Politicians and NZ Film and Television

A little history lesson …

I don’t want to get into a boring political argument … but … but … please don’t try to seriously tell me that Labour is better for TV and Film than National.

I don’t believe it, and … I’m not even a National Party supporter!

This is not a party political rant. NZ political parties? I think they’re ALL a bit of waste of space when it comes to the arts generally, and film & TV particularly. Read on for a completely balanced appraisal.

Labour – ah those connotations of good old cloth capped working class brotherhood; and that pleasant wet liberal misty eyed fondness for the arts. Who could ever forget that poll of politicians conducted by the NZ Listener way back in 1981, asking MPs to name their favourite movie? most said they had no time to watch movies. One (National) stalwart nominated The Towering Inferno. Egg. A young Helen Clark stuck out like a hammered testicle when she named Luis Bunuel’s Viridiana.

Then and there I bought into Labour as the great hope for Kiwi culture.

Well, it’s been decades of disappointment since.

IN the cold light of day, Labour’s record looks distinctly shaky.

Just when NZ TV had reached a breakthrough accommodation with local indy film makers, who shook up the whole system in 1975 and created a monolithic local TV culture that has practiced cultural apartheid ever since?
Labour (1975 – thank you Roger Douglas – you gave us a choice of channels and colour, but you set up a lack of diversity and cultural colour, a Stepford Wives TV culture that has persisted ever since).

Then, who shook up TV again and ushered in the era of poisonously lowest common denominator programming. 1988. That was Labour too.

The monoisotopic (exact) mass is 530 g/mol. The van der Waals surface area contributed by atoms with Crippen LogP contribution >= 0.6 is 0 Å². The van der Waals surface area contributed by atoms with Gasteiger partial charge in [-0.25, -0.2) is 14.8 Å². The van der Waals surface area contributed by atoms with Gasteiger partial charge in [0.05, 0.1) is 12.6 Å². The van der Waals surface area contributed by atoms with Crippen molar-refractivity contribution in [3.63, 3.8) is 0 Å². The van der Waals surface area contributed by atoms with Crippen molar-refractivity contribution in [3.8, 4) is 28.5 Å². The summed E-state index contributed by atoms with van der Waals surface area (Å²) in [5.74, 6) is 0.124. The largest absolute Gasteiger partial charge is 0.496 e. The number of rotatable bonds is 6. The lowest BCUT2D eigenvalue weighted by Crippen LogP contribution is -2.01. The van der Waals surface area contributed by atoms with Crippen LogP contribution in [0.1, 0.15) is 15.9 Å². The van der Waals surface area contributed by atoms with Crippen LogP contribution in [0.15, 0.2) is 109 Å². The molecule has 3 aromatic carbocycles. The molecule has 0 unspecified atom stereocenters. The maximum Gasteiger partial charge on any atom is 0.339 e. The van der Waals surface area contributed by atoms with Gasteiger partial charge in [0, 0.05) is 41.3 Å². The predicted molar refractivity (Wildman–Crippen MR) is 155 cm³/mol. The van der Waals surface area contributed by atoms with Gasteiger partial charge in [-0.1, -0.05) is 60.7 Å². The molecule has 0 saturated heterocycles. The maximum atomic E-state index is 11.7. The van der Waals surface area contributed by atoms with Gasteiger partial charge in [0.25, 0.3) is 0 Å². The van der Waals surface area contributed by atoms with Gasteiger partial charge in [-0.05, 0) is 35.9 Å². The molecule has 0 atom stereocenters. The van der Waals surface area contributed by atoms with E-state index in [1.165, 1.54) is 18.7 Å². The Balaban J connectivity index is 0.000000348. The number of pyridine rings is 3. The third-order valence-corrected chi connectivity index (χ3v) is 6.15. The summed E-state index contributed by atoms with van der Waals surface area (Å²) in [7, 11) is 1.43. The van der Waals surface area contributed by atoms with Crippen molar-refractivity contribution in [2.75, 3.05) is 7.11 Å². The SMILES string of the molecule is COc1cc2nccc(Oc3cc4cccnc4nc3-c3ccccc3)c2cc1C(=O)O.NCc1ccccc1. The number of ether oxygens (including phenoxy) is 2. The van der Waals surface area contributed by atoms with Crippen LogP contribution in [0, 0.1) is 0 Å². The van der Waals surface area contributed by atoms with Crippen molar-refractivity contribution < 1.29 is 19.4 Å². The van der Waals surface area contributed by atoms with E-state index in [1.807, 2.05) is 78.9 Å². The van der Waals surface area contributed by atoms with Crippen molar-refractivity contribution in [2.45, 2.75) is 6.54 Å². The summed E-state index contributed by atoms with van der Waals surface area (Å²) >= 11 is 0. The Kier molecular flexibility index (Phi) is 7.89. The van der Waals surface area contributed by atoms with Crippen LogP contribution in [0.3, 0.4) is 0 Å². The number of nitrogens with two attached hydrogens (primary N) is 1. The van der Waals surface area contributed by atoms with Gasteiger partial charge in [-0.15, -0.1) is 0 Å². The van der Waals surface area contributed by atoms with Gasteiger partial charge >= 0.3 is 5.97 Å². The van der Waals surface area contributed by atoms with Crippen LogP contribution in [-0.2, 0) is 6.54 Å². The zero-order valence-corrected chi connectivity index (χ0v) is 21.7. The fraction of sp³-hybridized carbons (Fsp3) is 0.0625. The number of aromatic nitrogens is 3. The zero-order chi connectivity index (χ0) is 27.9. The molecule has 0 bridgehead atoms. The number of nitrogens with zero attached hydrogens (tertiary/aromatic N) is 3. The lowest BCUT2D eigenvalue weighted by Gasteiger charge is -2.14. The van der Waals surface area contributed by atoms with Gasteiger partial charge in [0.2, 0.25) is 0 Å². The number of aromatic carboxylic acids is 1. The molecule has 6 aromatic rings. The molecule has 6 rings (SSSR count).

Who created the Broadcasting Commission (soon to be rebranded NZ On Air), and then made sure that uncounted millions in taxpayer funding would forever more be controlled by the needs and whims of a handful of commercial broadcasters? Oh dear – Labour again. The then Minister of Broadcasting (and Wine and Cheese) Jonathon (Taxi Chit) Hunt was told (by me, amongst others) that he was laying the ground for a flawed and contradictory system that would foster decades of mediocrity.

Doesn’t make me anything but sick to my stomach to be proven right.

Meantime. Who created the NZ Film Commission? National*

Who divested TVNZ of the golden eggs which became today’s Platinum Fund? National. See more on this below.

Who prevented a splinter labour union from Australia dictating terms of engagement for NZ actors and technicians? Wooo … yeah. contentious one this. But hey, before the pitchforks and flaming torches come out, let me say, believe me, I’m no union basher. Belonged to a couple myself. Still do, in fact, as a paid up member of Directors Guild. But in a country this small, the exclusionist model of collective bargaining is much worse than the alternative – a contract based system where freelancers tender for work in an open and competitive labour market. Hey, I’d love to carry a union ticket that protected my job and kept out eveyone else, but I can’t do that. Firstly, because it’s bollocks, and secondly, because I have a conscience.

Anyway, yeah … that was National. For which they and Peter Jackson got assholed by a whole lot of know-nothings with absolutely no skin in the game. Last I looked, anyone working for Jackson and Warner Brothers wasn’t exactly being exploited. Know any different? My mind is open.

And who STILL wants to push the wind back the other way – against the wishes of, oh, roughly 99% of freelance film contractors – that’d be Labour.

Oh yes, Labour, whose broadcasting policy, incredibly, appears to be … Public Broadcasting. That’s right, the same centrist, monolithic, Reithian model they pissed and crapped on back in 1988?

Maybe current Labour MPs are just too young to remember that?

They seriously are STILL whacking off to thoughts of a commercial free TV channel? Lovely idea … 40 years ago. Now, someone ought to explain just how SERIOUSLY DISRUPTED terrestrial free to air TV services are about to get. The last thing Kiwi taxpayers need now is to be buying ruinously expensive real estate in that particular hood.

Streaming is happening folks. Hello? If you want NZ identity and culture on screens, better forget about paying TVNZ and TV3 to grudgingly give up slivers of their prime time to host it. Their prime time isn’t going to be worth shit in a few years. It’s time to invest in quality content, and then place it on streaming sites that demonstrate respect and commitment to promoting it.